On equal pay day, a call for pensions & plan sponsors to help women

As we discuss pay inequality, there needs to be an understanding of how it impacts women in retirement says director of pension solutions

On equal pay day, a call for pensions & plan sponsors to help women

Today is Equal Pay Day in Canada. That’s because it would take the average woman from January 1st 2023 until today, April 12th 2024, to earn what a man in an equivalent role would earn in the 2023 calendar year alone. That’s three and a half months of extra work in a year. Spread over three years it means a woman has to work for four years to earn what a man earns in three.

While pay inequality remains a glaring issue when looked at in the immediate term, it has even more chilling impacts when unequal pay is extrapolated out to retirement. Women will statistically earn less and live longer than their male counterparts. That means they will likely be entitled to smaller pension benefits while being forced to make that money last for longer. The long-term impact of wage inequality is an area of deep concern and focus for Karen Burnett, Director of Pension Solutions at CAAT Pension Plan. Burnett spoke with BPM about what plan sponsors can do to help address this inequality.

“If [women] are not able to build that income and wealth through their working career, it means that they’re so much further behind in retirement, which could compound into a financial disaster,” Burnett says. “What exacerbates this problem is the fact that women live longer, so they need more in retirement than the average man.”

The sources of pay inequality

When discussing pay inequality, Burnett seeks to address one of the core misconceptions around the issue: that it emerges largely from women taking parental leave and therefore working less. She notes that in recent years parental leave has become more equally spread out between women and men, yet pay inequality persists.

Burnett says that bias is key to understanding this inequality. Small decisions by employers and managers around hiring, mentorship, and promotions over time aggregate out to a huge gap between the career earnings of men and women. Mandatory pay equity across roles is a great start towards addressing this issue, but Burnett says it doesn’t deal completely with the role of bias in women’s careers.

Burnett cites an example from her own career. She had young children at the time and when she mentioned a promotion to her manager at one stage of her career he said to her, ‘I didn’t think that’s where your priority was, I thought it was with your family.’ Burnett challenged that manager, asking him to consider why he thought it had to be one or the other.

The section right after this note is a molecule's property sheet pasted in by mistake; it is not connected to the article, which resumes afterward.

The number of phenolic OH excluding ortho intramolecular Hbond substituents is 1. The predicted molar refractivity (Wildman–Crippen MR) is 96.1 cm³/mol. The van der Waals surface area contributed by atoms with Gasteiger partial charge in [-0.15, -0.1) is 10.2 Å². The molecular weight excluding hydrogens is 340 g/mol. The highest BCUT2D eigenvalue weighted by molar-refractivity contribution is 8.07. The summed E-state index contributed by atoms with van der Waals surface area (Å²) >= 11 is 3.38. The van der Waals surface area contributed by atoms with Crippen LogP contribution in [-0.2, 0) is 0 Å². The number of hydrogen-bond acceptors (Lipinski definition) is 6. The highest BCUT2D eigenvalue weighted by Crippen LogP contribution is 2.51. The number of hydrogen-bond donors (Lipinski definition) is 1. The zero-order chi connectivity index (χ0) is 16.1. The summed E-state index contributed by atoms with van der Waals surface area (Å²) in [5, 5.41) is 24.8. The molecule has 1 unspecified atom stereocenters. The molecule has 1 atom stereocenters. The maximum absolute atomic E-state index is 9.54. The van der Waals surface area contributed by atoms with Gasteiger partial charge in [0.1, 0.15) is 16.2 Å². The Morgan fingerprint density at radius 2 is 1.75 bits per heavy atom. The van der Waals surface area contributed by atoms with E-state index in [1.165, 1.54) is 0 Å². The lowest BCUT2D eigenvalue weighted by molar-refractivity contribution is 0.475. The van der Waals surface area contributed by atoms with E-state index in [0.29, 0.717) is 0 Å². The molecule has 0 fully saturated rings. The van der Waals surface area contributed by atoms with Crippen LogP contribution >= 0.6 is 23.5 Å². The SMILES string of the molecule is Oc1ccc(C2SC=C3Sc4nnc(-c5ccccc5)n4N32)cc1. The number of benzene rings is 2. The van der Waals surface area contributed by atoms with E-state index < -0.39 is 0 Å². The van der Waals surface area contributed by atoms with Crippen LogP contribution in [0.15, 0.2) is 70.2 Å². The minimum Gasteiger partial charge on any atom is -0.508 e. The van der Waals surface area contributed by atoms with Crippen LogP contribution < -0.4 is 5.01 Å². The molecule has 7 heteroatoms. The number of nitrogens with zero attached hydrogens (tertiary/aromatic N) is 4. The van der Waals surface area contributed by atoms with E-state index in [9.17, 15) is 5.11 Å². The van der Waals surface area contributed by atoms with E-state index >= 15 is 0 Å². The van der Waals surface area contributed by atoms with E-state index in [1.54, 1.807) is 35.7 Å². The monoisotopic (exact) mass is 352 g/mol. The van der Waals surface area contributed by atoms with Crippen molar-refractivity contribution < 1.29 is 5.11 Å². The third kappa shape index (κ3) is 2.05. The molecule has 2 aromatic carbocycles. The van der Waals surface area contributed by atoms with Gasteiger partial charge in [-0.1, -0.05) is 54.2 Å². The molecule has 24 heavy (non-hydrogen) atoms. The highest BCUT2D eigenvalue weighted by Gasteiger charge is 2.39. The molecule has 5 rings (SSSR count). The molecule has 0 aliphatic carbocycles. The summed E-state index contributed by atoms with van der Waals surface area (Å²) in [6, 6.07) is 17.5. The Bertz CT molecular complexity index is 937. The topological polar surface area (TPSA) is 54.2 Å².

Managers and employers, Burnett says, need to be prompted to take a step back and reconsider their biases. Of course, everybody can have multiple priorities and raising a family should not be considered an impediment to women’s career advancement, given that it has never been perceived as an impediment for men.

How can plan sponsors help?

As plan sponsors look at the issue of pay inequality, Burnett says they can take an important first step through their benefits programs. By offering robust financial education tools and resources they can help empower their female employees. Adding tools and support that are tailored to the specific challenges of women and other diverse groups can help ensure that these specific issues are better understood.

Leaves do also play a role in long-term pension benefit access. A retooling of leave plans can help address those issues, adding structures that allow for pension contributions while on leave can go a long way to addressing the long-term impacts of a leave on pension benefits. Offering a pension plan that can deliver lifetime income could be a huge part of a wider solution to pay inequality. Burnett cites CAAT’s model, which promises a fixed cost for plan sponsors and a ‘DBplus’ benefits model as a potential solution that can help employees with lifetime income.

“If you don't have a lifetime retirement income, and you're a woman or somebody else who through no fault of their own, potentially have less retirement savings,” Burnett says. “In a traditional savings plan, you have somebody that's going to live longer, that hasn't saved enough, that now has more financial hardship, during retirement. And through a DB pension arrangement, you take that stress away.”